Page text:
Lowe speech to Economic Society today following Tuesday RBA Board meeting. Pushing back against market pricing?   


Stephen Miller

RBA Governor Lowe spoke yesterday to the Australian Economic Society yesterday on The Labour Market and Monetary Policy.

Following in the wake of Tuesday’s RBA decision I expect the Governor to push back, albeit in a subtle manner, against market pricing of an increase in cash rate in 2022. Markets have priced a roughly 25bp tightening through 2022. That pricing appears to have been motivated by a slight tweak in the RBA Governor’s Statement on Tuesday that admits the possibility of a rate increase before 2024. That slight tweak was to say that the “central scenario” the condition for a policy rate increase “.will not be met before 2024”, whereas previously all of the forecast scenarios were pointing to “ unlikely to be [met] until 2024 at the earliest.”

My view is that the market has got a little ahead of itself.

The tweak in the language was a reflection of much better than expected rates of increase in employment and much greater than anticipated falls in unemployment. However, and perhaps frustratingly so for the RBA, that has not been accompanied by any significant and observable pick-up in wages growth which is pivotal to the condition that inflation be sustainably within the RBA’s 2-3% target band.

In addressing wage growth, it is important to establish cause and effect – i.e. wages cannot be levitated by fiat (indeed that would be self-defeating) but rather need to be caused by a tight labour market. In tweaking its language, the RBA too was keen to switch focus back to outcomes. In other words, wage and price inflation outcomes matter more than specific dates (or ‘calendar guidance’). The subtle shift in emphasis perhaps represents an attempt by the bank to shift the focus to outcomes.

It also is true that central banks are not always good forecasters of their own policy actions. However, markets too can be egregiously inaccurate in their forecasts of central bank actions. And the fact remains that there is a gulf between the RBA’s central expectation and that reflected in market pricing.

What can be said with some certainty is that the RBA is happy in the current circumstance to lag the global normalisation of policy rates. The Board appears to be in no hurry to follow the Bank of Canada, Norges Bank, or the Reserve Bank of New Zealand in flagging rate increases in 2022. That point of difference underscored by the RBA’s expectation that that the condition (or ‘outcome)’ for any increase in the policy rate will not be met before 2024.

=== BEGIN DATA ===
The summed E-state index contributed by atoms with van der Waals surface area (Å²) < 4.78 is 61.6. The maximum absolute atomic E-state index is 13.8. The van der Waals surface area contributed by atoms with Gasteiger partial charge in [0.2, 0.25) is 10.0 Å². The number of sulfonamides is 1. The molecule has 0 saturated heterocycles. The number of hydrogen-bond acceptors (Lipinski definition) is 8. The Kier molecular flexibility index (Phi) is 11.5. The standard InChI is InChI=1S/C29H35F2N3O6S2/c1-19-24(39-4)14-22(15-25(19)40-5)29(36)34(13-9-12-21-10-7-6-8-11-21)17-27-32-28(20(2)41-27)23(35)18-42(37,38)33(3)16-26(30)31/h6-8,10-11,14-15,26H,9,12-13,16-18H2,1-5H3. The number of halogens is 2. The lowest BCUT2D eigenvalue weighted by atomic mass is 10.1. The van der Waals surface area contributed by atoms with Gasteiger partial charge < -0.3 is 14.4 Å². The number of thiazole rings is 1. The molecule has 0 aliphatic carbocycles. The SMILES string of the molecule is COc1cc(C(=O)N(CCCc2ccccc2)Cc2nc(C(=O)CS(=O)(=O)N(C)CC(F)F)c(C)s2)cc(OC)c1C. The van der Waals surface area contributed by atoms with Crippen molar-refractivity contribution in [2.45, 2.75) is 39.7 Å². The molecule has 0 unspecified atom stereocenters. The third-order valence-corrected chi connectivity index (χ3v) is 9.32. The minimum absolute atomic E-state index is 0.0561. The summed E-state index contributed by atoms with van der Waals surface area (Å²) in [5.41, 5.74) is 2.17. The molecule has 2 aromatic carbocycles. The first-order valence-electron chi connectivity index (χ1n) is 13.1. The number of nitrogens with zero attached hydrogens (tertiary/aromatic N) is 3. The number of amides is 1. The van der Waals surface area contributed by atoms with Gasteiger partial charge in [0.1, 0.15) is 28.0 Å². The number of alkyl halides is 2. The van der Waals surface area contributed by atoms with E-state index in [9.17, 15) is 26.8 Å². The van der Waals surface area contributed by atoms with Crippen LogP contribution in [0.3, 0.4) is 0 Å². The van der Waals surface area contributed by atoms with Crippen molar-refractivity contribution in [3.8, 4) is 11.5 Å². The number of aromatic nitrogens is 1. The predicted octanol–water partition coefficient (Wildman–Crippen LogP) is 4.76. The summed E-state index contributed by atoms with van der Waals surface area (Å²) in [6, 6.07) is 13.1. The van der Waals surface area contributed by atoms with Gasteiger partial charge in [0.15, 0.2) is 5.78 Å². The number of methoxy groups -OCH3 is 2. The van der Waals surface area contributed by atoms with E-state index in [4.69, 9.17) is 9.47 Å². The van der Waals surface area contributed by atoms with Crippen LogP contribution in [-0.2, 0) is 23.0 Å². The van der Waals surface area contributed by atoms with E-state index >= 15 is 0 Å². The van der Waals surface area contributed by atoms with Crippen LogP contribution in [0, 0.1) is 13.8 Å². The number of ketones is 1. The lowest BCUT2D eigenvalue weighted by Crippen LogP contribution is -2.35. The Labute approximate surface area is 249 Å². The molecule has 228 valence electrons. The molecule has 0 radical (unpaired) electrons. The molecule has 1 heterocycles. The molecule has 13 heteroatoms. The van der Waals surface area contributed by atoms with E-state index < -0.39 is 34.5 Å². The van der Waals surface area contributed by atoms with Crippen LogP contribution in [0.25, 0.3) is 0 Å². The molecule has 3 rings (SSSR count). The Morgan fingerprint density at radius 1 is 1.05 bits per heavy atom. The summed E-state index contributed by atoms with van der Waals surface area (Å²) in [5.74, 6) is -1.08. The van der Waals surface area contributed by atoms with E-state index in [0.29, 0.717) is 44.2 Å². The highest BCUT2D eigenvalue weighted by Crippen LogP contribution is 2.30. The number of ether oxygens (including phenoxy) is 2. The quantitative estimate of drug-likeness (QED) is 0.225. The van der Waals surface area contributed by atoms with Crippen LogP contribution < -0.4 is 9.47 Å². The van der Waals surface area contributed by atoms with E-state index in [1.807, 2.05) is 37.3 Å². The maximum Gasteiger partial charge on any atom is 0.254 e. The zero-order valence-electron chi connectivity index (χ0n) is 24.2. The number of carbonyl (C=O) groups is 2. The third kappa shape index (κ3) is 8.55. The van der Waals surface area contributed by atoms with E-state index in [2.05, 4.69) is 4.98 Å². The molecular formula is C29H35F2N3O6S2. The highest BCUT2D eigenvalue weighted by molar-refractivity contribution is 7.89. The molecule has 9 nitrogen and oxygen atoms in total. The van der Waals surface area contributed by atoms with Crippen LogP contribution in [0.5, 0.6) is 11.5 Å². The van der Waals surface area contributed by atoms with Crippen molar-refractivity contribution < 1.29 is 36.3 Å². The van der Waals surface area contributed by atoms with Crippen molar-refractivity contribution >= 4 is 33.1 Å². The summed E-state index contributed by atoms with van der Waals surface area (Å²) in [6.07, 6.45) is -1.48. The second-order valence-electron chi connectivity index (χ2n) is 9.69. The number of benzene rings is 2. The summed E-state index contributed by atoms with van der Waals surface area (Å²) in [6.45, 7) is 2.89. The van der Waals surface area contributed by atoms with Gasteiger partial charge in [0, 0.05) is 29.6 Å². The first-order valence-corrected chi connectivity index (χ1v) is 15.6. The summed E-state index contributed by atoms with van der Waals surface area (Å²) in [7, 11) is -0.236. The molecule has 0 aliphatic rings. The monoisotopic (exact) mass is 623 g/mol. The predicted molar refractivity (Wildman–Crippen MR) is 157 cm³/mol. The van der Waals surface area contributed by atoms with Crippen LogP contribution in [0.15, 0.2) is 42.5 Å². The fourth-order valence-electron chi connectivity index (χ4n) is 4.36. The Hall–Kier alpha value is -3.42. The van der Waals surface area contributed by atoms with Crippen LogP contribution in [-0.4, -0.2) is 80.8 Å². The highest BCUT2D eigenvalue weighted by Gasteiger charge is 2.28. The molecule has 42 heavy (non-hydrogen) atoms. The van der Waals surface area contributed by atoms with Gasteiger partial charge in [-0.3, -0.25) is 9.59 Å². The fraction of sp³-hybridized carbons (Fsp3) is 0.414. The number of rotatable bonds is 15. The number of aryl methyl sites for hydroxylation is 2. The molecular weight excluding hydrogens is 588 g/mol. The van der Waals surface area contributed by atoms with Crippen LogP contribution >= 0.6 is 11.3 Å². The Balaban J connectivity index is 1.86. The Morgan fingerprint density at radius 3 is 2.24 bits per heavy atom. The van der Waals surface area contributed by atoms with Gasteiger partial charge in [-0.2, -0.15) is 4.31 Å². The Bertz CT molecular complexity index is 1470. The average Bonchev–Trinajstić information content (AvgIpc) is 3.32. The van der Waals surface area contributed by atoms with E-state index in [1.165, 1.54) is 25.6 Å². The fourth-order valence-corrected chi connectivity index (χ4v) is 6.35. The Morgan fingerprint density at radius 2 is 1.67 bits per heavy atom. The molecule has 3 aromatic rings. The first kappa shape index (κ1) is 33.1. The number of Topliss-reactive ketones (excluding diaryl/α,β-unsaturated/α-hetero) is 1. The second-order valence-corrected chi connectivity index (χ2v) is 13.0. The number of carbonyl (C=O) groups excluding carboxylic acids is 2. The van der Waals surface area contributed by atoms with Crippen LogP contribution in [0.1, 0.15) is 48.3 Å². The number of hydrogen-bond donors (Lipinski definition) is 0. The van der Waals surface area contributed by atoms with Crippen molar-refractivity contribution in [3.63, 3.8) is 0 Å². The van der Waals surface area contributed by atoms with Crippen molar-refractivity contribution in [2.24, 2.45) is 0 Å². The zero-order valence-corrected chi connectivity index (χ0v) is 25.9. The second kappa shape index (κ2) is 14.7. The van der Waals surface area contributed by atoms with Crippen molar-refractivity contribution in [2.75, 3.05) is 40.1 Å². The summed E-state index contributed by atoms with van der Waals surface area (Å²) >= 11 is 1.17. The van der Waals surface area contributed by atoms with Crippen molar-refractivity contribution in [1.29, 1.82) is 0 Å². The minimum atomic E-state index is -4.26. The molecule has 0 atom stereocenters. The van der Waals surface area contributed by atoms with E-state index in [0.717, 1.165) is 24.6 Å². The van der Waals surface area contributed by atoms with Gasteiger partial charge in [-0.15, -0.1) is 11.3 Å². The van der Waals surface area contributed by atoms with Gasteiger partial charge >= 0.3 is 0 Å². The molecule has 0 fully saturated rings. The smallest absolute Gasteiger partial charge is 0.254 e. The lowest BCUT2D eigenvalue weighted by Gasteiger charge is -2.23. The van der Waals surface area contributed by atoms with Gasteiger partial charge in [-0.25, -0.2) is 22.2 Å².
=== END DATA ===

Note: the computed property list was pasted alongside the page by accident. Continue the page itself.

The RBA would also like to get some clarity around the US Federal Reserve (The Fed) tapering process. While the Fed has commenced “talking about talking about” tapering any roadmap does not at this stage seem likely before the September meeting of the US Federal Open Market Committee (FOMC), any subsequent action may not commence before the end of the year. Hence, there was only a marginal reduction in the rate of bond purchases announced on Tuesday, and that doesn’t commence until September and is scheduled to last through to November.

As part of the quest to generate tight labour markets and attendant wage and price inflation, the RBA remains motivated to avoid an unwelcome upward movement in the Australian dollar (AUD). Any move up in the AUD could well frustrate the task of getting unemployment down and wage growth and inflation up. It seems clear that the RBA has achieved its stated objective in pursuing yield curve control and quantitative easing (QE) of “keeping the AUD lower than it otherwise would have been”. In my view, it doesn’t wish to risk the unwinding of those achievements by “prematurely” foreshadowing a more significant retreat from the currently historically high levels of monetary accommodation. That will likely remain the case until there is some clarity around the Fed roadmap to tapering.